"Think nothing of it," the man replied, tipping two fingers toward the boy, eyes gesturing to the rear. "Now, go pick out two books before I start to rethink my offer."

    Max nodded. "Thanks," he said one more time as he stepped away, feet pulling him back into the rear of the store.

    "And like I said, boy. Always keep dreaming."

    "Yeah, right," he'd barely managed to reply, shuffling away. Whatever had just happened, it had been strange. Max rolled his shoulders as he tried to shake off the cold that had fallen on him, like ice thrown down the back of his shirt. He couldn't quite put it into words, even if he was happy to have gotten free books out of the strange conversation. Still, as he went back to scouring the counters for something to buy, his eyes kept darting back to the stranger, glancing back every few seconds until he finally saw the man walk away from the counter. His eyes crept along over the covers of the books before him, jumping from title to title absently, without any purpose, as he continued to linger on the memory of the stranger's words. "Maps of worlds that don't exist."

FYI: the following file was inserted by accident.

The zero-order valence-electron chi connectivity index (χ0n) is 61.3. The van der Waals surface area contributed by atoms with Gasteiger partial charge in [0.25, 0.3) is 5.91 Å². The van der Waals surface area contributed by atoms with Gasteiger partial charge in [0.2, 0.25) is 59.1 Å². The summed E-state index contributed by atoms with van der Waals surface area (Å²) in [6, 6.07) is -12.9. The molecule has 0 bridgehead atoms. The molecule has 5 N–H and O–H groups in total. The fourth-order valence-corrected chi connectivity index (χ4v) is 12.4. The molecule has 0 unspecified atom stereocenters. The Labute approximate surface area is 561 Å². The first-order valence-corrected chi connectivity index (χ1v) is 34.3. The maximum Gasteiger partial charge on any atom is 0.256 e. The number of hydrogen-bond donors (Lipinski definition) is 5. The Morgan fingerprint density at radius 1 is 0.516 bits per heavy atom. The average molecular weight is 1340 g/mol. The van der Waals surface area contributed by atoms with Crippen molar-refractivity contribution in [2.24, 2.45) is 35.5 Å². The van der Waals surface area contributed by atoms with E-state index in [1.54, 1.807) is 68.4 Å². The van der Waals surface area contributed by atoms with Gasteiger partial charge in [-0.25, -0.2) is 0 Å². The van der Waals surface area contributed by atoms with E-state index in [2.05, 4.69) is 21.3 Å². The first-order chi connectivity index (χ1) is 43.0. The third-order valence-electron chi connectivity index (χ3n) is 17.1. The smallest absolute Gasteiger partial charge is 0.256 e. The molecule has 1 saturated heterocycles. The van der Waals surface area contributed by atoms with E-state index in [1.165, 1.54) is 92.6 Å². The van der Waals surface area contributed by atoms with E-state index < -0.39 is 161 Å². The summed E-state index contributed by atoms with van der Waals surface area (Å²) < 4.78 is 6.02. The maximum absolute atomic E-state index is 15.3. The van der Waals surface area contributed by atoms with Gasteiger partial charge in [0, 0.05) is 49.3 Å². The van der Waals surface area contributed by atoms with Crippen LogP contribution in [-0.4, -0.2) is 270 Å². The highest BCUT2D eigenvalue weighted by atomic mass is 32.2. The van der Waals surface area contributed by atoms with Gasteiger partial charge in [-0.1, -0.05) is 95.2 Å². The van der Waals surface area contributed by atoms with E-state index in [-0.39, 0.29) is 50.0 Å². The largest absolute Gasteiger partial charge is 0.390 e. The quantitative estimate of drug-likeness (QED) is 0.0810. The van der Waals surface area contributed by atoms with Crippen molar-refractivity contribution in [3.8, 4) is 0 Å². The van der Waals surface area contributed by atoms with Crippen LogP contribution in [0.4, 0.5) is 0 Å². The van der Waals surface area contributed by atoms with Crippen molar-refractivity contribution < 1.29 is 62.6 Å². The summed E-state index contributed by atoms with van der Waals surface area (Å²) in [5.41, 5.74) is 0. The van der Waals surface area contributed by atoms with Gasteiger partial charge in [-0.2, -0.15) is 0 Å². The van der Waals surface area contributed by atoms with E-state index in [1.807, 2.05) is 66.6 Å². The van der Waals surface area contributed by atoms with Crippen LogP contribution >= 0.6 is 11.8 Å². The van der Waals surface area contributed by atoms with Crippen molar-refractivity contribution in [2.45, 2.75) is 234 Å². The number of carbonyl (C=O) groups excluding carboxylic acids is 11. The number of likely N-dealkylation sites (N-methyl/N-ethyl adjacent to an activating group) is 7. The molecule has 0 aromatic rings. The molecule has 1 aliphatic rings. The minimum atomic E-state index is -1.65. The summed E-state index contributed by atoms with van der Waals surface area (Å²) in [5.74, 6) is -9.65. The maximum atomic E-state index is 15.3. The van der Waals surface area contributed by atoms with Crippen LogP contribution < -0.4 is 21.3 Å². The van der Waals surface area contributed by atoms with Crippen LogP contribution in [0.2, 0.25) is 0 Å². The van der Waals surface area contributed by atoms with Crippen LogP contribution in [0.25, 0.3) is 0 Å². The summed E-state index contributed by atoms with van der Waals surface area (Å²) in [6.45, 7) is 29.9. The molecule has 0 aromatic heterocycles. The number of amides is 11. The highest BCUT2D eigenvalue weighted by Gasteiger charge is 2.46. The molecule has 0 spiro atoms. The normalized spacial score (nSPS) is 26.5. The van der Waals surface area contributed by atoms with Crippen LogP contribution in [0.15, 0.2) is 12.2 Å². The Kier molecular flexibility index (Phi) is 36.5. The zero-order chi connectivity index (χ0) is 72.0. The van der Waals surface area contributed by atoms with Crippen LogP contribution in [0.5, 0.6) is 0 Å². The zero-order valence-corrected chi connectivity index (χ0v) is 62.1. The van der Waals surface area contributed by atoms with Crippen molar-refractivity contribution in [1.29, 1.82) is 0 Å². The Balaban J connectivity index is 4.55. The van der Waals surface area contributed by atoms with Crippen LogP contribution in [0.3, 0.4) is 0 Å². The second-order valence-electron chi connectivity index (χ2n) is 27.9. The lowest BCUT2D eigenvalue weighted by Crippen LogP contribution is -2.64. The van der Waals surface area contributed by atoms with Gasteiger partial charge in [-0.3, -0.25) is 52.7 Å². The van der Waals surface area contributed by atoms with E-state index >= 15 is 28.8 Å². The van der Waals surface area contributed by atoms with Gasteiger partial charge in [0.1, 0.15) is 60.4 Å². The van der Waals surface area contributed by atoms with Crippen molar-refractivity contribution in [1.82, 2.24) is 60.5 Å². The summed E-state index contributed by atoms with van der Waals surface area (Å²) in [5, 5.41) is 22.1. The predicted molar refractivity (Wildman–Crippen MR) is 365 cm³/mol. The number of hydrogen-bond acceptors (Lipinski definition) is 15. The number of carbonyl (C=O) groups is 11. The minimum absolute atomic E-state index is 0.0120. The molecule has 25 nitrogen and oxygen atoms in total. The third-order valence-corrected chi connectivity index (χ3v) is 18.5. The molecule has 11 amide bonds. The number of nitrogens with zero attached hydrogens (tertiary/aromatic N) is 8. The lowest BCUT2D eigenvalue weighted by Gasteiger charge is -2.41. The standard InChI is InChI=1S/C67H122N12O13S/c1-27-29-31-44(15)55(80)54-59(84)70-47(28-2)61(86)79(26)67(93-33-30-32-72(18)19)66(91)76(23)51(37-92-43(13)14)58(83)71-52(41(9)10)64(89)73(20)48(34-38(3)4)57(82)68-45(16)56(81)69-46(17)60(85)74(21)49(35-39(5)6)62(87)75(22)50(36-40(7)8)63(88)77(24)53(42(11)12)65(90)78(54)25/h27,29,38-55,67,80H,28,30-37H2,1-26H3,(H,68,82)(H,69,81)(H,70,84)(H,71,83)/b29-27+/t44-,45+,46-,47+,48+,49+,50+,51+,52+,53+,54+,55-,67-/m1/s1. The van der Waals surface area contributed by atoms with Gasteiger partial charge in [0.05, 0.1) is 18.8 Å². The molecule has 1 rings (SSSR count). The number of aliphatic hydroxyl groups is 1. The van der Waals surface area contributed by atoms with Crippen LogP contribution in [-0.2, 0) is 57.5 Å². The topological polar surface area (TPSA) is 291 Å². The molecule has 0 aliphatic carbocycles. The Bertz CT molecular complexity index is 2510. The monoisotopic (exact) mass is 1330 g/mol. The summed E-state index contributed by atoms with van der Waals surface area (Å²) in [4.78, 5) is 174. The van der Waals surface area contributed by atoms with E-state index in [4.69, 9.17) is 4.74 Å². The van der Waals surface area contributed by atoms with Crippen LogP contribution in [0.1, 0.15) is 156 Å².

• Mailed my manuscript off today!

  • I'm currently reading some books on writing, (before I seriously think about writing something), and I was just curious if any of you guys know any good books on it.

    (I mean it doesn't just have to be writing books either. I think learning some screenplay stuff would help with overall designing)

  • If you want to write fantasy, nothing beats the DnD 3.5 DM manuals or the World of Darkness books (depends on what type of fantasy you want. DnD is high fantasy, World of Darkness is modern day gritty horror fantasy). Both provide lots of ideas and inspiration as well as ways of keeping the story away from cliched and overdone storylines. And they're also pretty good reads. And there's a bazillion of them for any topic you so desire.